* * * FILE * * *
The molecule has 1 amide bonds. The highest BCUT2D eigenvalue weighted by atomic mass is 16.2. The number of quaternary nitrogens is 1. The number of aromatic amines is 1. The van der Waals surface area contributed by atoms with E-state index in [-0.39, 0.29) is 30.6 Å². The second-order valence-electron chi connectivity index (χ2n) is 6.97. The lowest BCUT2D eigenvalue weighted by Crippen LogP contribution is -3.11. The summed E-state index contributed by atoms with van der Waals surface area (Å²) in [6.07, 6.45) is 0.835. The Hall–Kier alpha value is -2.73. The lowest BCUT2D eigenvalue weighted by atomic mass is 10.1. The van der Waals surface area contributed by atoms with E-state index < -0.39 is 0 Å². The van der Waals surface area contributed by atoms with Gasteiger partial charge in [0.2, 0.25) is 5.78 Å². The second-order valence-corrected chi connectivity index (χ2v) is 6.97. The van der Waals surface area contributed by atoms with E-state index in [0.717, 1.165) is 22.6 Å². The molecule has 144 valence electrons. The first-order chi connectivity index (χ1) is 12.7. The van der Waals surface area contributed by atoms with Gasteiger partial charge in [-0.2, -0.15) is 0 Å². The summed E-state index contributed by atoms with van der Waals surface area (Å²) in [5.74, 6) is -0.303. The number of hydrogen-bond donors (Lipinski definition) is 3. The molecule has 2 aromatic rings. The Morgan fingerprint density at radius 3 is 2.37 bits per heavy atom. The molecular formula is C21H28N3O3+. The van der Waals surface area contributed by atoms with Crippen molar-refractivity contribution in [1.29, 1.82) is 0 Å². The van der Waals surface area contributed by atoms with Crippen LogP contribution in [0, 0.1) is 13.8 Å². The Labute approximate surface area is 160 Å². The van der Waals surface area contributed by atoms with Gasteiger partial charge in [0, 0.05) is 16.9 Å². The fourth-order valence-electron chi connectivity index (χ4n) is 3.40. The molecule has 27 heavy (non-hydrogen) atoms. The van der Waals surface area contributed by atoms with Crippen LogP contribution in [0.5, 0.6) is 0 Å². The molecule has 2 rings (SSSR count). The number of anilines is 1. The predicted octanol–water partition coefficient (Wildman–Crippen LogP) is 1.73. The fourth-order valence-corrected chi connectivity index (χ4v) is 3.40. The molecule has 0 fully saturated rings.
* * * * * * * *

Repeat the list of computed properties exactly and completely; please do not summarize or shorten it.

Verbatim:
The molecule has 1 amide bonds. The highest BCUT2D eigenvalue weighted by atomic mass is 16.2. The number of quaternary nitrogens is 1. The number of aromatic amines is 1. The van der Waals surface area contributed by atoms with E-state index in [-0.39, 0.29) is 30.6 Å². The second-order valence-electron chi connectivity index (χ2n) is 6.97. The lowest BCUT2D eigenvalue weighted by Crippen LogP contribution is -3.11. The summed E-state index contributed by atoms with van der Waals surface area (Å²) in [6.07, 6.45) is 0.835. The Hall–Kier alpha value is -2.73. The lowest BCUT2D eigenvalue weighted by atomic mass is 10.1. The van der Waals surface area contributed by atoms with E-state index < -0.39 is 0 Å². The van der Waals surface area contributed by atoms with Gasteiger partial charge in [0.2, 0.25) is 5.78 Å². The second-order valence-corrected chi connectivity index (χ2v) is 6.97. The van der Waals surface area contributed by atoms with E-state index in [0.717, 1.165) is 22.6 Å². The molecule has 144 valence electrons. The first-order chi connectivity index (χ1) is 12.7. The van der Waals surface area contributed by atoms with Gasteiger partial charge in [-0.2, -0.15) is 0 Å². The summed E-state index contributed by atoms with van der Waals surface area (Å²) in [5.74, 6) is -0.303. The number of hydrogen-bond donors (Lipinski definition) is 3. The molecule has 2 aromatic rings. The Morgan fingerprint density at radius 3 is 2.37 bits per heavy atom. The molecular formula is C21H28N3O3+. The van der Waals surface area contributed by atoms with Crippen molar-refractivity contribution in [1.29, 1.82) is 0 Å². The van der Waals surface area contributed by atoms with Crippen LogP contribution in [0, 0.1) is 13.8 Å². The Labute approximate surface area is 160 Å². The van der Waals surface area contributed by atoms with Gasteiger partial charge in [0, 0.05) is 16.9 Å². The fourth-order valence-electron chi connectivity index (χ4n) is 3.40. The molecule has 27 heavy (non-hydrogen) atoms. The van der Waals surface area contributed by atoms with Crippen LogP contribution in [0.5, 0.6) is 0 Å². The molecule has 2 rings (SSSR count). The number of anilines is 1. The predicted octanol–water partition coefficient (Wildman–Crippen LogP) is 1.73. The fourth-order valence-corrected chi connectivity index (χ4v) is 3.40. The molecule has 0 fully saturated rings.